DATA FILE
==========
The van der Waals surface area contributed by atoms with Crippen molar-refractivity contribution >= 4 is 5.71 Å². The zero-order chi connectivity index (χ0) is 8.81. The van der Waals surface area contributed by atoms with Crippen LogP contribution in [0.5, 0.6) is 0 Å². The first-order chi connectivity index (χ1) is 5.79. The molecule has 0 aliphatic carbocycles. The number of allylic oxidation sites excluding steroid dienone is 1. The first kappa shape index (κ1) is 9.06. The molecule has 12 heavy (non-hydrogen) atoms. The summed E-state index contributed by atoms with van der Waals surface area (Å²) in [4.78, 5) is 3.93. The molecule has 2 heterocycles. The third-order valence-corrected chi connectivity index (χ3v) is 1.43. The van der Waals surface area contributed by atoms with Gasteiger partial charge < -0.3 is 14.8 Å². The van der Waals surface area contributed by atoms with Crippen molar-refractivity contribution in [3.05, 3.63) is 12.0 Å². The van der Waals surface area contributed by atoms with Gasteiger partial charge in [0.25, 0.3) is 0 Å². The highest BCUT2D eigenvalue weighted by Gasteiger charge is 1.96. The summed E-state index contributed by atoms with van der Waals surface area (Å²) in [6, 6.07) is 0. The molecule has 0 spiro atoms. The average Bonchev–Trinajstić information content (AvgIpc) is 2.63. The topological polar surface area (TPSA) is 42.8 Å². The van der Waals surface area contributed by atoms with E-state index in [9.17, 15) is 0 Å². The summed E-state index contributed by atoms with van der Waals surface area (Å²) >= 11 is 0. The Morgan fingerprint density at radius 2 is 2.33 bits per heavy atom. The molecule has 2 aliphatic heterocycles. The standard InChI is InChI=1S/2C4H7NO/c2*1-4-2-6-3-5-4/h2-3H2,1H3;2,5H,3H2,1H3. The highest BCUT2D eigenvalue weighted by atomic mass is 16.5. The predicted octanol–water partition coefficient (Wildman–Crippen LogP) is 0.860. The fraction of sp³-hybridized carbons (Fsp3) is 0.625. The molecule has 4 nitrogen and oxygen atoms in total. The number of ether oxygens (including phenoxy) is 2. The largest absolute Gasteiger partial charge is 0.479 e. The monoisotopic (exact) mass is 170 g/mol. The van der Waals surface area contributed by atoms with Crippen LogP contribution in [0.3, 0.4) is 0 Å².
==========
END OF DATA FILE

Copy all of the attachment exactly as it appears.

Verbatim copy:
The van der Waals surface area contributed by atoms with Crippen molar-refractivity contribution >= 4 is 5.71 Å². The zero-order chi connectivity index (χ0) is 8.81. The van der Waals surface area contributed by atoms with Crippen LogP contribution in [0.5, 0.6) is 0 Å². The first-order chi connectivity index (χ1) is 5.79. The molecule has 0 aliphatic carbocycles. The number of allylic oxidation sites excluding steroid dienone is 1. The first kappa shape index (κ1) is 9.06. The molecule has 12 heavy (non-hydrogen) atoms. The summed E-state index contributed by atoms with van der Waals surface area (Å²) in [4.78, 5) is 3.93. The molecule has 2 heterocycles. The third-order valence-corrected chi connectivity index (χ3v) is 1.43. The van der Waals surface area contributed by atoms with Gasteiger partial charge < -0.3 is 14.8 Å². The van der Waals surface area contributed by atoms with Crippen molar-refractivity contribution in [3.05, 3.63) is 12.0 Å². The van der Waals surface area contributed by atoms with Gasteiger partial charge in [0.25, 0.3) is 0 Å². The highest BCUT2D eigenvalue weighted by Gasteiger charge is 1.96. The summed E-state index contributed by atoms with van der Waals surface area (Å²) in [6, 6.07) is 0. The molecule has 0 spiro atoms. The average Bonchev–Trinajstić information content (AvgIpc) is 2.63. The topological polar surface area (TPSA) is 42.8 Å². The van der Waals surface area contributed by atoms with E-state index in [9.17, 15) is 0 Å². The summed E-state index contributed by atoms with van der Waals surface area (Å²) >= 11 is 0. The Morgan fingerprint density at radius 2 is 2.33 bits per heavy atom. The molecule has 2 aliphatic heterocycles. The standard InChI is InChI=1S/2C4H7NO/c2*1-4-2-6-3-5-4/h2-3H2,1H3;2,5H,3H2,1H3. The highest BCUT2D eigenvalue weighted by atomic mass is 16.5. The predicted octanol–water partition coefficient (Wildman–Crippen LogP) is 0.860. The fraction of sp³-hybridized carbons (Fsp3) is 0.625. The molecule has 4 nitrogen and oxygen atoms in total. The number of ether oxygens (including phenoxy) is 2. The largest absolute Gasteiger partial charge is 0.479 e. The monoisotopic (exact) mass is 170 g/mol. The van der Waals surface area contributed by atoms with Crippen LogP contribution in [0.3, 0.4) is 0 Å².